I have posted an article on Bright Hub two days ago, which was titled "What Language is Linux Written in
." I have discussed the various parts of Linux, from the kernel and device drivers to user programs and I just want to hear the community's critics about it. What else do you have in mind? Anything I forgot to put in? Shoot it in the comments.
Every year we are hearing that "2000-something will be the year of Linux." But it does not happen. Asus announced it is better with Windows, Windows XP support is prolonged, Windows 7 is just around the corner (don't say it's crappy with netbooks, AMD announced dual-core Neo processors which will run Aero fine) and the companies will slowly adopt to Linux. Another competitor on the netbook market comes from Android and Acer announced Aspire One with Android in Q3 this year. Let's count the competitors: Android, XP, 7. It was nice news that Ubuntu Moblin was announced but what will be the competition like: AMD Dual Core Neo + Windows vs. the unfamiliar Ubuntu Moblin or Android (by the way, I really loved Moblin and find it really efficient in terms of netbook use).
Put everything in place and rethink: there are many reasons that Linux is not triumphing over Windows. Plus there is competition and in the arena of the netbooks, I cannot claim that this year or the next will be the year of Linux. Just set aside your passion for this lovely operating system of ours and try to rethink objectively: does the announcements in Computex will have any positive impact on Linux? Or is it just "Computex?"
Hit the comments!
Microsoft announced the release of Windows 7 to be on October 22. I can't help to think that this is planned as a way to take the wind out of the sails of the Ubuntu 9.10 release, since the code for Windows 7 is planned on being done by July.
Is it a ploy? Will Windows 7 steal all the headlines from Ubuntu's 9.10? The saga continues......
I have read quite about this problem on sites like the Ubuntu Forums. But so far the "solutions" do not actually seem to solve the problem, rather temporarily fix it, and I believe that I have found a solution to this problem.
If you have this particular problem, Firefox will look similar to the image below when you open it. You will have no task bar, no title bar, nothing but the browsers contents.
Ok so now on to the solution:
1.) Press F11 twice and it should go from looking like the image above, to the image below.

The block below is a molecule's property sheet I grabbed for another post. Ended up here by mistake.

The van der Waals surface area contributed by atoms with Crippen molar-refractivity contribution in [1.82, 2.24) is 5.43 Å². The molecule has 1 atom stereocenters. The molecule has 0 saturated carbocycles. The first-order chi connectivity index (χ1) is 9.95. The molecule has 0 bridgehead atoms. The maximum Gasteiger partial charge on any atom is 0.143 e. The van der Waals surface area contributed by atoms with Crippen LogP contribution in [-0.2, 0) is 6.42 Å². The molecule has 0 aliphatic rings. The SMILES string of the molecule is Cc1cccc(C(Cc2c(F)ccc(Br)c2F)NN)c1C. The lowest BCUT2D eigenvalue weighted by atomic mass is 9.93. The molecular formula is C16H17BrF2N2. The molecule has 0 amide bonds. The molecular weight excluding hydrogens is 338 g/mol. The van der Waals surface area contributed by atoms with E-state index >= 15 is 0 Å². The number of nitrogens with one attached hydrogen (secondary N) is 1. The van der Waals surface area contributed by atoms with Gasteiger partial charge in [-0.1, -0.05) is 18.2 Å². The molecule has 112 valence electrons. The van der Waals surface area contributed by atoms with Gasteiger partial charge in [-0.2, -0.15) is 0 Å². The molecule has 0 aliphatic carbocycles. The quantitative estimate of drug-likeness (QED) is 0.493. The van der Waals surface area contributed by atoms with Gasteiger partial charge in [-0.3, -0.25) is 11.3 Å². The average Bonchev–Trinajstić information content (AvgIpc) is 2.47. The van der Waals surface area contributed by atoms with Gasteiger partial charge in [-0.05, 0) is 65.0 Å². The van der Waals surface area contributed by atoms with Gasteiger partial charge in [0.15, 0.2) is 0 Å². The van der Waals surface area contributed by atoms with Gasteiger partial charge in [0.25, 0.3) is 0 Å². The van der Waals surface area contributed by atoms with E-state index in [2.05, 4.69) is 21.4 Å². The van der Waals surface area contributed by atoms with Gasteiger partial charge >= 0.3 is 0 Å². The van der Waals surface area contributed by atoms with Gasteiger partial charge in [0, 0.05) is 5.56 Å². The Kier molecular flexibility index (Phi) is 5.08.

As you will have undoubtedly noticed, the task bar and title bar are visible and it looks as if Firefox is simply maximized.
2.) Drag Firefox partially off screen (may only work if compiz is running, I'm not sure) and shrink it to a likeable "un-maximized" size.
3.) Now all you need to do is drag it back onto your screen and the problem is resolved.
Microsoft is at the beginning of a major product launch, called Bing, in an attempt to catch up to Google in search, following the collapse of Microsoft's take-over attempt of Yahoo. While Bing is a re-branding of Microsoft's clunky distant third place "Live Search" search service, Bing is also an attempt to add new features to search. Microsoft calls Bing a decision engine, in that it purports to offer more comparisons in its search results, rather than the simple blue links which have characterized search up to the recent arrival of Wolfram Alpha.
But rather than a search engine or even a "decision engine", Bing also appears to be a spin engine, in that it provides partisan answers to controversial topics, such as Steve Ballmer's propensity to throw chairs to blow off stress. At a friend's suggestion, I typed the following phrases (without quotes) into both Google.com and Bing.com. The results are very telling. Be sure to look at the phrase completion options that you are offered as you type.
"ballmer throws chair"
"bill gates steals"
The important thing here is not whether Bill Gates does, in fact, steal, and I am not here to make ad hominem attacks on the world's richest man. The point is how Microsoft deals with criticism. With spin. As opposed to Google, which just repeats much of the criticism of it.
For example, the first phrase, Linux, when typed into Bing, yielded phrase-completion suggestions linked to comparisons of Linux and Microsoft products. By contrast, the same phrase when typed into google leads to information that a GNU-Linux user would actually want, such as information on different Linux distros.
The second phrase produced no phrase-completion results at all in Bing. Google yielded the records in the actual case.